"The last-named document has been very difficult to secure, and I only have it for a few days. The Minister has sent a certain number to Corps, for which they are responsible. Every officer in possession of a copy must return it after manoeuvres are over. So if you will copy out whatever is of use to you and have the original ready for me, I will collect it. Or perhaps you would prefer that I should copy out the whole thing and send it to you. I am now going on manoeuvres."

Who had sent this letter? Certain facts seemed plain: the gunnery details were taken to show the author must be an artilleryman. Then the variety of information indicated he must be a Staff probationer, for other officers were more or less specialised, and only a probationer on the General Staff could in a short time have collected information about war formations, artillery manuals, Madagascar and mobilisation plans. These deductions narrowed down the field of inquiry to such officers who were at the same time gunners and probationers - in fact, only four or five officers in the French army. It was a simple matter to collect specimens of each one's handwriting. One specimen seemed to tally pretty closely with that of the bordereau. Captain Dreyfus was under suspicion.

The handwriting of the document, together with his behaviour at the War Office before Du Paty de Clam, was the whole case against Dreyfus. Attempts to collect further evidence against Dreyfus while he was in prison pending court-martial were fruitless. Du Paty de Clam visited the prisoner frequently, made him write sitting down, standing up, with a glove on; hinted at "mitigating circumstances"; suggested Dreyfus might have been counter-spying - giving comparatively valueless in exchange for important information. Dreyfus mechanically reiterated he was innocent and knew nothing about the bordereau. Far from evidencing his guilt, his behaviour in prison convinced the prison Commandant, Forzinetti, of his innocence. Dreyfus in his cell was frenzied; he bruised and gashed his face by beating it against the walls, raved, shrieked. The Commandant, a shrewd psychologist, recognised the reaction in a certain type - under the tonelessness of the man there was racial excitability and a certain masochism.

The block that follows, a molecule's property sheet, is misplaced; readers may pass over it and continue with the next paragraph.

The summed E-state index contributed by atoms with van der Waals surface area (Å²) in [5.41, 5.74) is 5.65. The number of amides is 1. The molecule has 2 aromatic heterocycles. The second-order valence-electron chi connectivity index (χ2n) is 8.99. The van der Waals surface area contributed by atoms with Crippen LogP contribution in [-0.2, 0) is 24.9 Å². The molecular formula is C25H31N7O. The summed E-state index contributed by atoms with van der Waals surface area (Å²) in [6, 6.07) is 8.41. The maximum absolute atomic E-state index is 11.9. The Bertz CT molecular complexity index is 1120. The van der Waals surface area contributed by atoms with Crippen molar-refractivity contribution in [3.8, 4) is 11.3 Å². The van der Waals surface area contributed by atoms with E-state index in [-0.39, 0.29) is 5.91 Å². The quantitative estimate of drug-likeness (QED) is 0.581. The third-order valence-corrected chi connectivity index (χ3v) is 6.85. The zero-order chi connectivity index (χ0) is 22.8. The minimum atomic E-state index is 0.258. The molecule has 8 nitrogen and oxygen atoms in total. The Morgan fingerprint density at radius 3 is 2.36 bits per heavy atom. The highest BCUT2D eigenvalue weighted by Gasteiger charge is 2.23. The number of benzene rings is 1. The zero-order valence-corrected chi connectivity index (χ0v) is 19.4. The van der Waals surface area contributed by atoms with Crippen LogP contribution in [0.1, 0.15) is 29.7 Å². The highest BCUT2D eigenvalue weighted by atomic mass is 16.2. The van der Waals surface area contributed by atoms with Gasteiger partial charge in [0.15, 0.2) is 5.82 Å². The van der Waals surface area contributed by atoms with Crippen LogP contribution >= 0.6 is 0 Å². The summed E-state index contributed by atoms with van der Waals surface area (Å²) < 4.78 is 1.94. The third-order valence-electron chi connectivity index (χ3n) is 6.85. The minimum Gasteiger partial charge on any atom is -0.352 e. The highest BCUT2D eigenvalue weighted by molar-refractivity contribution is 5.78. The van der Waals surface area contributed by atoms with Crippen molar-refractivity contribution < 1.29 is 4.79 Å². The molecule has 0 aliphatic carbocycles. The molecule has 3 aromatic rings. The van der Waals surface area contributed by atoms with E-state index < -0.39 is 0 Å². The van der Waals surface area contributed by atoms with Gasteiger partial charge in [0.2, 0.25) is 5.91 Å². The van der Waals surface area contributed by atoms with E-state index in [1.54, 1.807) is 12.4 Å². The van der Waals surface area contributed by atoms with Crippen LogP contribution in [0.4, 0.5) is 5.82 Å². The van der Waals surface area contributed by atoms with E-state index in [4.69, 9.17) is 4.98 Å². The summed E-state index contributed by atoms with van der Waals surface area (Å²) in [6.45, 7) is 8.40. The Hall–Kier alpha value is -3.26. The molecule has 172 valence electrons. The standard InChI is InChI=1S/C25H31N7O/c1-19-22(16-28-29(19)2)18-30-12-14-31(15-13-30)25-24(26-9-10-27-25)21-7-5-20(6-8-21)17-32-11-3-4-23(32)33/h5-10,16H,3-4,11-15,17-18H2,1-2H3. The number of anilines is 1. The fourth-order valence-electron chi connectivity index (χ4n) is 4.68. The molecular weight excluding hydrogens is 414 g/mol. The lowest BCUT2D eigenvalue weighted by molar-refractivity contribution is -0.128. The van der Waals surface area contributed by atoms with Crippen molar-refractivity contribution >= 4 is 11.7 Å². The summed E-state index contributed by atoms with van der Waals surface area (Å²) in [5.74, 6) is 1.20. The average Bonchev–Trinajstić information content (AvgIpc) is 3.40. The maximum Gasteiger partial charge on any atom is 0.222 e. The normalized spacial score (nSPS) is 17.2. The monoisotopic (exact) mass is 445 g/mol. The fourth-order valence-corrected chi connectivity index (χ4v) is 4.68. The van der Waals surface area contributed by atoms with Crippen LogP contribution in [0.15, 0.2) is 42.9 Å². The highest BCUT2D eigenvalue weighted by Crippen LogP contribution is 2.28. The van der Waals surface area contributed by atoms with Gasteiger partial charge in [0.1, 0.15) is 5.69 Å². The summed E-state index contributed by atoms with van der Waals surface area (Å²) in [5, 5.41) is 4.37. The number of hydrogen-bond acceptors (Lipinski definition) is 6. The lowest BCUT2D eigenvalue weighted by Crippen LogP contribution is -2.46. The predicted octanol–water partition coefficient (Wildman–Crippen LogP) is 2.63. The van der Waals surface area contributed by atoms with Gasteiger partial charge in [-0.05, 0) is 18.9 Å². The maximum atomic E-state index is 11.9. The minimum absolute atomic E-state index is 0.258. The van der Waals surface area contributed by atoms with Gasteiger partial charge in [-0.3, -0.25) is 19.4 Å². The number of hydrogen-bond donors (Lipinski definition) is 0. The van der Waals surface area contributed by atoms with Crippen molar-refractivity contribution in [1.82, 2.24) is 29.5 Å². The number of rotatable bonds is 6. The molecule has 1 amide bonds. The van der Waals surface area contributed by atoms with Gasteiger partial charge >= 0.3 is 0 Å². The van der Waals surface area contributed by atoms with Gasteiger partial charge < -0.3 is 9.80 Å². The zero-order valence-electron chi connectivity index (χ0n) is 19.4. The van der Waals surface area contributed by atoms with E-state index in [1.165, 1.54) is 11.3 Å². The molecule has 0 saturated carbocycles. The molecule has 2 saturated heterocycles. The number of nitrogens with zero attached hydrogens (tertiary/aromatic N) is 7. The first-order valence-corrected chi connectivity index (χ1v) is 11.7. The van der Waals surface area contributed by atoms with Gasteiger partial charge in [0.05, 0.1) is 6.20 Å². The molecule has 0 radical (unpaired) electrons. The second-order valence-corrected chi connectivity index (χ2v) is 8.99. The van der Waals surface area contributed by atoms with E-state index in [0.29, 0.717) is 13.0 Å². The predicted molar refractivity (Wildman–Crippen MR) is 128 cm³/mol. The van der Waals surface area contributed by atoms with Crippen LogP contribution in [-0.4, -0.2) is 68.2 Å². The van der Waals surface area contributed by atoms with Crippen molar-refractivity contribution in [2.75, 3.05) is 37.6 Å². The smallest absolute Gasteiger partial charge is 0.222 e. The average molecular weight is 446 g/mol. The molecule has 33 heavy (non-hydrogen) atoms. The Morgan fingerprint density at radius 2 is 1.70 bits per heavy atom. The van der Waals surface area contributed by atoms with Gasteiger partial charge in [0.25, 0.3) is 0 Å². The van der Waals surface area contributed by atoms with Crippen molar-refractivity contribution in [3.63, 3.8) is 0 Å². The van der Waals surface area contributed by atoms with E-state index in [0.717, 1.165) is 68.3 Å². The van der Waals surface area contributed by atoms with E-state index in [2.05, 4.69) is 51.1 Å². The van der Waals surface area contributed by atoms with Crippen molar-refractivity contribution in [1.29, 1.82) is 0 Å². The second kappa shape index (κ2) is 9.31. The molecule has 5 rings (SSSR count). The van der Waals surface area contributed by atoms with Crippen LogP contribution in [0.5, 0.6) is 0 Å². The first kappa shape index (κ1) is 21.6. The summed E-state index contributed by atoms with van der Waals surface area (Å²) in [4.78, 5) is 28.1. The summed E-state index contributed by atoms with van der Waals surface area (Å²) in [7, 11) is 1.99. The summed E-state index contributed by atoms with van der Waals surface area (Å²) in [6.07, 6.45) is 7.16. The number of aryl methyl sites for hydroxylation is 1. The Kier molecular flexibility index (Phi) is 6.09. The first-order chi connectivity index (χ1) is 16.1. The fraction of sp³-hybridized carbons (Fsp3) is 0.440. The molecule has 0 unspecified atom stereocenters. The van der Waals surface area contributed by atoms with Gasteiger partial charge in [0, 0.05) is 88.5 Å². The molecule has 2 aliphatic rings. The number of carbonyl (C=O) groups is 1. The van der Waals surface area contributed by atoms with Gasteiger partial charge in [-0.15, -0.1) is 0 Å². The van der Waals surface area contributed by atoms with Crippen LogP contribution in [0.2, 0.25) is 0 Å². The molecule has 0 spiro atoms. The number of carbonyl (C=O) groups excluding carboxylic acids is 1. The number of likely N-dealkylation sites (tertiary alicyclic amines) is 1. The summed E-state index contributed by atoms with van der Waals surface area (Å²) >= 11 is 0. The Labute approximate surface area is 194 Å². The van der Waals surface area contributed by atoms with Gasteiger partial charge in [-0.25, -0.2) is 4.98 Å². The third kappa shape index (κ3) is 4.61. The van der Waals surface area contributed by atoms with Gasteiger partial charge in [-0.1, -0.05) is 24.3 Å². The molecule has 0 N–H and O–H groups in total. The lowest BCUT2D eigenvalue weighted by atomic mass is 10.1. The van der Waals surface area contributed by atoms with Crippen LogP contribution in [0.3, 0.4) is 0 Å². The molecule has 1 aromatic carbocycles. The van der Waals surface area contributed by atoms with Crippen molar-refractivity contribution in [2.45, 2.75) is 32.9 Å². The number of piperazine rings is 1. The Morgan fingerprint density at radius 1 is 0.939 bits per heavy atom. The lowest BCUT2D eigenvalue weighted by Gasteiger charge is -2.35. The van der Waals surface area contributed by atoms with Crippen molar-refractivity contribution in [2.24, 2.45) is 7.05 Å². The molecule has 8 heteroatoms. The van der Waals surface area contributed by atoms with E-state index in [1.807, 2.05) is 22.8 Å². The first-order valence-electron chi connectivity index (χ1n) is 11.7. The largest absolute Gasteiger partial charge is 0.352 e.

Forzinetti was asked by General de Boisdeffre, Chief of Staff: "Forzinetti, you are a judge of men and you know a guilty man when you see him. What do you think of Dreyfus?"

"Since you have asked me, sir," the Commandant replied, "I must answer you. I think that you are on the wrong track. Dreyfus is as innocent as I am."

That was that. It was impossible to get up even the semblance of a case against Dreyfus. The Defence could point out that Staff probationers did not attend the manoeuvres referred to in the bordereau; that, far from showing the author of the document was an artilleryman, the gunnery details showed clearly he was not. Du Paty de Clam had had to destroy a copy of the bordereau he had made Dreyfus write out - it was too convincingly different from the original. In all likelihood the matter would have been dropped for lack of evidence, had not the arrest of Dreyfus somehow leaked into the newspaper offices. On October 29, a letter signed "Henry," giving information of the arrest, was published in the nationalistic-clerical Libre Parole. The letter was confirmed in an article in the same paper three days later. It needed only this to set all the anti-semitism in Paris aflame. A cry arose against Mercier, War Minister. Why was he hushing this up? Why no Court-Martial? Because he was in league with Jewry to devitalise and humiliate France. Mercier's position was critical. Whether or not he really believed now in Dreyfus's guilt, he saw plainly that it was a matter either of Dreyfus's condemnation or his own. It would have needed a greater man than Mercier - a very great man - to do the right thing in those circumstances.